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Acquired vulval lymphangiectasia closely mimicking genital warts.

INTRODUCTION: Acquired lymphangiectasia of the genitals is a common complication of genitourinary malignancies. The translucent vesicles typical of this condition may undergo secondary keratotic changes which may present as verrucous papules mimicking genital warts.

CASE REPORT: A 41 yrs female came with complaints of asymptomatic verrucous lesions over the entire right vulval area, extending to the left side, for 1 yr duration. History of watery discharge from the lesion was present. Patient is a known case of carcinoma cervix--stage 2B and patient had completed 25 cycles of radiotherapy 2 yrs ago, followed by Werthiems hysterectomy.

[FIGURE 1 OMITTED]

On clinical examination, multiple vesicles and verrucous papules conglomerating to form a large plaque involving the entire outer lip of the vulva on the right side. Few non-friable verrucous papules over the left vulva were present. The lesions were firm in consistency and immobile with no regional lymphadenopathy.

On investigations, All blood and radiological investigations were within normal limits.

Vulval biopsy showed--Multiple dilated lymphatic vessels lined by thin wall comprising of endothelial cells within the papillary dermis suggestive of lymphangiectasia.

[FIGURE 2 OMITTED]

Treatment: Wide excision of the lesion (VULVECTOMY) was done.

DISCUSSION: A lymphangioma also known as lymphatic malformation, is a congenital proliferation of lymphatic vessels, which are of three types lymphangioma--circumscriptum, cavernous, and cystic. (2)

Lymphangioma circumscriptum (LC) is either primary (usually present at birth or develops in early childhood) or secondary (induced by impairment of lymph flow). Secondary lymphangioma is also termed acquired lymphangioma and lymphangiectasis.

The commonest form of cutaneous lymphangioma is lymphangioma circumscriptum, which arises in infancy but may occur at any age. It is characterized by small clusters of vesicles; measuring about 2-4 mm; contain clear lymph fluid. (11) The typical history involves a small number of vesicles on the skin at birth or shortly after. In subsequent years, they tend to increase in number, and the area of skin involved continues to expand.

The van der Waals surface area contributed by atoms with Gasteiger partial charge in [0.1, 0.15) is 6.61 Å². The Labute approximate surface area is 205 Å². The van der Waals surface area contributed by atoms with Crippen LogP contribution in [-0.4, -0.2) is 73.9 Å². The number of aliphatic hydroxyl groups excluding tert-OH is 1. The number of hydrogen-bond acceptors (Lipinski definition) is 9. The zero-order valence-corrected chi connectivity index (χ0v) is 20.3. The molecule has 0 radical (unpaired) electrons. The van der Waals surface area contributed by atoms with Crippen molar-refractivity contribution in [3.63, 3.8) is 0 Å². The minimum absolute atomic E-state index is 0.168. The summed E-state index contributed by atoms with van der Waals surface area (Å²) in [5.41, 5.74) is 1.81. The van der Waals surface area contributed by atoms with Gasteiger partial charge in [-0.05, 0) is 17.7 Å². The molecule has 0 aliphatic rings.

Vesicles or other skin abnormalities may not be noticed until several years after birth. Usually asymptomatic, but, occasionally, patients have spontaneous episodes of minor bleeding and copious drainage of clear fluid from ruptured vesicles. Although it may appear localized to the dermis, it can frequently extends deeply and laterally. The lesions can have a warty appearance; as a result, they are often confused with warts as in our patient. The sites of predilection are the proximal extremities, trunk, axilla, and oral cavity, especially the tongue. Involvement in other areas, such as the scrotum, is not uncommon. (13, 14)

Vulvar LC can be asymptomatic, (6) pruritic, (12) burning (5) or painful. (12) In our patient, the lesion occurred following carcinoma of the cervix post therapy. Although various modalities of treatment have been suggested, surgical excision is the treatment of choice for the lesions confined to superficial dermis with highest success rate. (3)

Other treatment modalities include X-rays, (10) radiotherapy, (4) cryotherapy, sclerotherapy, (1) cautery, argon laser, (9) C[O.sub.2] laser (7) and pulse dye laser. (8) Our patient was treated with vulvectomy with good improvement.

DOI: 10.14260/jemds/2014/3655